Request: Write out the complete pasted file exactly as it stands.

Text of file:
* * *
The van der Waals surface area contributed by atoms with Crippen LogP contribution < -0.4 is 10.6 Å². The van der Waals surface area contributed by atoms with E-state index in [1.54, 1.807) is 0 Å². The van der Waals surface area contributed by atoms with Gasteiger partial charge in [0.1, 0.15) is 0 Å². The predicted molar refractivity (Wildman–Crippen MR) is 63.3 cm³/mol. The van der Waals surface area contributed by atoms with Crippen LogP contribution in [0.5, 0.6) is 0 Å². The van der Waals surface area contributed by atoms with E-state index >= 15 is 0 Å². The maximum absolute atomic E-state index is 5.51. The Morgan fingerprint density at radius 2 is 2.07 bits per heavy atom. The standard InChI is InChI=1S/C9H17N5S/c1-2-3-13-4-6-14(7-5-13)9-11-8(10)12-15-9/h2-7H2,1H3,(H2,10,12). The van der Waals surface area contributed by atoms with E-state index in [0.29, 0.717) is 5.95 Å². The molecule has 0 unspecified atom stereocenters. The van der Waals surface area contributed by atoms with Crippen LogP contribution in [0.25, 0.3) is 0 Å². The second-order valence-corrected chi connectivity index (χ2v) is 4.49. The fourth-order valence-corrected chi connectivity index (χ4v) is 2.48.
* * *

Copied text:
The van der Waals surface area contributed by atoms with Crippen LogP contribution < -0.4 is 10.6 Å². The van der Waals surface area contributed by atoms with E-state index in [1.54, 1.807) is 0 Å². The van der Waals surface area contributed by atoms with Gasteiger partial charge in [0.1, 0.15) is 0 Å². The predicted molar refractivity (Wildman–Crippen MR) is 63.3 cm³/mol. The van der Waals surface area contributed by atoms with Crippen LogP contribution in [0.5, 0.6) is 0 Å². The van der Waals surface area contributed by atoms with E-state index >= 15 is 0 Å². The maximum absolute atomic E-state index is 5.51. The Morgan fingerprint density at radius 2 is 2.07 bits per heavy atom. The standard InChI is InChI=1S/C9H17N5S/c1-2-3-13-4-6-14(7-5-13)9-11-8(10)12-15-9/h2-7H2,1H3,(H2,10,12). The van der Waals surface area contributed by atoms with E-state index in [0.29, 0.717) is 5.95 Å². The molecule has 0 unspecified atom stereocenters. The van der Waals surface area contributed by atoms with Crippen LogP contribution in [0.25, 0.3) is 0 Å². The second-order valence-corrected chi connectivity index (χ2v) is 4.49. The fourth-order valence-corrected chi connectivity index (χ4v) is 2.48.